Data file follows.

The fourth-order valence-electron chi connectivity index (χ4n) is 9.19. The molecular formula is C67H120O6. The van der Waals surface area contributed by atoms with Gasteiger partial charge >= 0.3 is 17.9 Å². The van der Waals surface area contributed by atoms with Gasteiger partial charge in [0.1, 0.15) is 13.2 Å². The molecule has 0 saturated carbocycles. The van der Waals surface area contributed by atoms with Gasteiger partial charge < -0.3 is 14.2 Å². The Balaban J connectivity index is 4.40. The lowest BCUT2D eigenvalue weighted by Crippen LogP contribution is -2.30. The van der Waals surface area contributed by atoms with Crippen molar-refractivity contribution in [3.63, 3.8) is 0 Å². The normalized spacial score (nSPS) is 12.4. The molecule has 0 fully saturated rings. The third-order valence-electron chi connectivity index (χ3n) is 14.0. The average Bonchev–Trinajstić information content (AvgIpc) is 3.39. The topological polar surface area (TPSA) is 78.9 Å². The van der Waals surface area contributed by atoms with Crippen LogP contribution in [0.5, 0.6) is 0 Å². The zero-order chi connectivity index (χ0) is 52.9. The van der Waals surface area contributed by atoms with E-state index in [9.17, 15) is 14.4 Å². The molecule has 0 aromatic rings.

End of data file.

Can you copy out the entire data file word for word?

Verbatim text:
The fourth-order valence-electron chi connectivity index (χ4n) is 9.19. The molecular formula is C67H120O6. The van der Waals surface area contributed by atoms with Gasteiger partial charge >= 0.3 is 17.9 Å². The van der Waals surface area contributed by atoms with Gasteiger partial charge in [0.1, 0.15) is 13.2 Å². The molecule has 0 saturated carbocycles. The van der Waals surface area contributed by atoms with Gasteiger partial charge < -0.3 is 14.2 Å². The Balaban J connectivity index is 4.40. The lowest BCUT2D eigenvalue weighted by Crippen LogP contribution is -2.30. The van der Waals surface area contributed by atoms with Crippen molar-refractivity contribution in [3.63, 3.8) is 0 Å². The normalized spacial score (nSPS) is 12.4. The molecule has 0 fully saturated rings. The third-order valence-electron chi connectivity index (χ3n) is 14.0. The average Bonchev–Trinajstić information content (AvgIpc) is 3.39. The topological polar surface area (TPSA) is 78.9 Å². The van der Waals surface area contributed by atoms with Crippen LogP contribution in [0.5, 0.6) is 0 Å². The zero-order chi connectivity index (χ0) is 52.9. The van der Waals surface area contributed by atoms with E-state index in [9.17, 15) is 14.4 Å². The molecule has 0 aromatic rings.